Thursday, January 26, 2012

Rittenhouse Rye Bottled-in-Bond Whiskey Review:

“The true pioneer of civilization is not the newspaper, not religion, 
not the railroad – but whiskey!” – Mark Twain

In the darkest hour for whiskey in America, the period from 1970 to 1990, rye whiskey fell very much off the radar. Few distillers continued producing the stuff, yet Heaven Hill Distillery, a producer which had been around since 1933, persisted in making rye and corn whiskey. And lately, with the almost overnight rise in the celebrity of rye whiskey, Heaven Hill fell into position as the dominant capitalizer on the huge demand. 

But even with Rittenhouse Rye Bottled-in-Bond's well matured inception date, having been named the best American whiskey of the year in 2010 by WHISKY magazine explains its newly gained reputation. And to give away the punch line, for the price point, it possibly is the best whiskey in its class, coming in at about $20 a bottle (only $12 a few years a go).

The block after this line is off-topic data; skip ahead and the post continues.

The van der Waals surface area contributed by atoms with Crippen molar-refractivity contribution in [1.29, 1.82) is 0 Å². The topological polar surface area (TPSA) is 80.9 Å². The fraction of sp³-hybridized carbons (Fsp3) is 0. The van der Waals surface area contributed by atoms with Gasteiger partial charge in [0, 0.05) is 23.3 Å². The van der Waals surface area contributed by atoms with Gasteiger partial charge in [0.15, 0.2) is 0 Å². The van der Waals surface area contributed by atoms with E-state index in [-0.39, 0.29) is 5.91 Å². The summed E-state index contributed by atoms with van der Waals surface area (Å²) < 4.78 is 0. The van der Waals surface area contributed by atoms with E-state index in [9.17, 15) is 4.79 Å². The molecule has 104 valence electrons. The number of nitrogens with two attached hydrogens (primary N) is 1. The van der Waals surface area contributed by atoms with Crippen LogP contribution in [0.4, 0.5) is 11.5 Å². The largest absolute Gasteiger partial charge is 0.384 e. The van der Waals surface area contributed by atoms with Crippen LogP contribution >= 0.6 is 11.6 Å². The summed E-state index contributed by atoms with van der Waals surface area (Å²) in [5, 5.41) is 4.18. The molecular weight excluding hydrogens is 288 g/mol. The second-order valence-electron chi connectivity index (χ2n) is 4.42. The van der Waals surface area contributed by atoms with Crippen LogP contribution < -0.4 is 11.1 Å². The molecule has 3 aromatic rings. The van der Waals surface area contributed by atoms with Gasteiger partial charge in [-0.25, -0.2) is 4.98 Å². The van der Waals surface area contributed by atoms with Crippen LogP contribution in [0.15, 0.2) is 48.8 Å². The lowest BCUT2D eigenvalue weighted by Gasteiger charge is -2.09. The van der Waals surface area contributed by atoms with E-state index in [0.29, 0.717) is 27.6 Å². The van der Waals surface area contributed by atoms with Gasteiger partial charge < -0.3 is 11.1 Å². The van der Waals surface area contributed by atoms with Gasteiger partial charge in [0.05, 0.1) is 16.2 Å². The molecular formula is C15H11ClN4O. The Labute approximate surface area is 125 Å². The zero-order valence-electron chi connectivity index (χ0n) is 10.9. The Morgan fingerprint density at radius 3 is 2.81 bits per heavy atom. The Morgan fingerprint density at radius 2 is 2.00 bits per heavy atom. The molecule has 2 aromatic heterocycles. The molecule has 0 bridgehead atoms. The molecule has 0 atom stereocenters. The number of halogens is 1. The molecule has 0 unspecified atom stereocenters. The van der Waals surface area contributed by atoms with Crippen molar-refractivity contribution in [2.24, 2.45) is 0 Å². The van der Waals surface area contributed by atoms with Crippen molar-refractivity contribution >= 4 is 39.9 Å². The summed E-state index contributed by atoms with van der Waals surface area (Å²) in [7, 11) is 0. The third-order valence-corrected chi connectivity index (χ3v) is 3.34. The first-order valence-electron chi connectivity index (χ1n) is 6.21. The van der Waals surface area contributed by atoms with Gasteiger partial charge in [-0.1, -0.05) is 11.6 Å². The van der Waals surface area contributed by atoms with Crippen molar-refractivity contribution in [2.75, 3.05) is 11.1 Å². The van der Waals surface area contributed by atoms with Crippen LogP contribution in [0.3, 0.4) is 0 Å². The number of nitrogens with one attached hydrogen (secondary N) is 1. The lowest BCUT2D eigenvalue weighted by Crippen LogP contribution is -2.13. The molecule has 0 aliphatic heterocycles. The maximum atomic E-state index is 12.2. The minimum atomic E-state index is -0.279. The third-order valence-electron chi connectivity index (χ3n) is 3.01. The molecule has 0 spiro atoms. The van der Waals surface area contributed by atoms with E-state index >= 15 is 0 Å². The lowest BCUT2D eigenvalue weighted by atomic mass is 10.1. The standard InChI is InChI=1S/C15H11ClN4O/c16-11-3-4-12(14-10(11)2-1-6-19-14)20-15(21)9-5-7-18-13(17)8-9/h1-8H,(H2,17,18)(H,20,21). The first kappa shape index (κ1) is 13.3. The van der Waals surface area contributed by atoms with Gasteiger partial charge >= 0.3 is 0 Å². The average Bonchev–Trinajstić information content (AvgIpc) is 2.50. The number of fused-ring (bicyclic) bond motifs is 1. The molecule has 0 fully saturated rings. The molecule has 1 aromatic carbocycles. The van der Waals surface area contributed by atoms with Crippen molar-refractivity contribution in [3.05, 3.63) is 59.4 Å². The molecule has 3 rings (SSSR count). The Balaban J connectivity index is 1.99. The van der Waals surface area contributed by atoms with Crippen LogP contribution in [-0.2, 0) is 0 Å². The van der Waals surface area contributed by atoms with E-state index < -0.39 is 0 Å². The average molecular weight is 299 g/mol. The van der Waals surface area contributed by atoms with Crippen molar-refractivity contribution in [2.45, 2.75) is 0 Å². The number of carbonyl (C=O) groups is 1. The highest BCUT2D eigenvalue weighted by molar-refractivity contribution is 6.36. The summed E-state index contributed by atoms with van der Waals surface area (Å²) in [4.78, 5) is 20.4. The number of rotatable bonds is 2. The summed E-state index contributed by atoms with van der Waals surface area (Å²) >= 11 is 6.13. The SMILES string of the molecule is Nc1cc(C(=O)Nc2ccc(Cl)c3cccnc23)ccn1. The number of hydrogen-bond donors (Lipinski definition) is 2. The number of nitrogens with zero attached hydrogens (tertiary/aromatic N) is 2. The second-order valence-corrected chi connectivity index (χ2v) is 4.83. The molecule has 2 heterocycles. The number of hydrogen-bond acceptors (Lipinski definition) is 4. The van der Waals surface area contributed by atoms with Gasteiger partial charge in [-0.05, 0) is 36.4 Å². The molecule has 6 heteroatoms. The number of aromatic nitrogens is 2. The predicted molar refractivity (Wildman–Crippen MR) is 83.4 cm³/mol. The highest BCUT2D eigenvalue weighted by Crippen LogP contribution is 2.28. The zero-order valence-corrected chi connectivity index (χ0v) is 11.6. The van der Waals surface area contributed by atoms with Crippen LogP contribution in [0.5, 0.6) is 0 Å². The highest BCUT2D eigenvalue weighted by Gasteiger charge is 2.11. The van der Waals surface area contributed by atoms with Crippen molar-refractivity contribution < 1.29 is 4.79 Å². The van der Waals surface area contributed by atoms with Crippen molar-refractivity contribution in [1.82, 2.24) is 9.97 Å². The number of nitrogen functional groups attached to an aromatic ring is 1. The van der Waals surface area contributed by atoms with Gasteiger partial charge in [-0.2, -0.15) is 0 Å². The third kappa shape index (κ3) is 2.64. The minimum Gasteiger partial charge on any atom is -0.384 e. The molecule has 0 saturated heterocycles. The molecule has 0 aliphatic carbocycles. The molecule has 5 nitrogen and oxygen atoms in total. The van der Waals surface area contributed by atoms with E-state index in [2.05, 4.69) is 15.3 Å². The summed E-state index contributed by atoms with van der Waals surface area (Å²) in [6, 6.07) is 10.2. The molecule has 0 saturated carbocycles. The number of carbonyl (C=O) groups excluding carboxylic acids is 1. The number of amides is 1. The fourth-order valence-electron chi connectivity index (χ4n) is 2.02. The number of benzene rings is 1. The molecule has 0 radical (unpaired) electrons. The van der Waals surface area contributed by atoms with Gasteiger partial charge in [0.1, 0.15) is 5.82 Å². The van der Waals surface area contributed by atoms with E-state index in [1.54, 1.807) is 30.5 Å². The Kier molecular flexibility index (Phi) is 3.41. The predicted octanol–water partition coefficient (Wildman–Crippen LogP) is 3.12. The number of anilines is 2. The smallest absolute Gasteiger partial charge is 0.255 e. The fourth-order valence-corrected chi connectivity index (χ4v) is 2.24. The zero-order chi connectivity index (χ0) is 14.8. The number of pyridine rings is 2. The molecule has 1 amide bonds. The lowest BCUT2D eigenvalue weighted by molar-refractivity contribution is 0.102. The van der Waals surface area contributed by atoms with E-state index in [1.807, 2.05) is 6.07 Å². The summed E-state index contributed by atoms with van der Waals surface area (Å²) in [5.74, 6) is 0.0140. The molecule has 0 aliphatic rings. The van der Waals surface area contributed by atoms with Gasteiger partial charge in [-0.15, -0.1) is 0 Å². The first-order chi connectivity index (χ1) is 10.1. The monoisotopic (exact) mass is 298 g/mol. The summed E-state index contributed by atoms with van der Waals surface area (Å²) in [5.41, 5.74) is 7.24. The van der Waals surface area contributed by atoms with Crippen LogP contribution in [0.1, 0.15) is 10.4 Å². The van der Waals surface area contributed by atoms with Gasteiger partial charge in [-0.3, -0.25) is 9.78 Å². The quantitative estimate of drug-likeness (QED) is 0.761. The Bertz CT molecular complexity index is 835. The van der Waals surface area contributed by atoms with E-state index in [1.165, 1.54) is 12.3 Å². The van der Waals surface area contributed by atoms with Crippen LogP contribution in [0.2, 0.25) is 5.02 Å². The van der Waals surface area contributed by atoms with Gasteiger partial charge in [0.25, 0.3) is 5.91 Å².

This Heaven Hill brand, like most American rye whiskies, it is produced in Kentucky. Since 2008 Heaven Hill, having been producing all of its rye at the Brown-Forman Distillery for the last few years, has increased its production by at least 40 percent. Meaning anyone wanting to get their hands on the hard-to-get-stuff, will now see much more of it this year and after – A good thing for all of us.

Rittenhouse Rye Bottled-in-Bond:
Price: Around $20.00 for a 750ml bottle.

Packaging/Labeling: I really enjoy the whole package. It isn't entirely modern - more something you would see in the 70s or 80s. Despite its dress it doesn't actually appear cheap. Some people don't like screw caps, but it actually works with the bottle. 

Alcoholic Content: 100 Proof, 50% ABV.

Color: Rich and dark amber.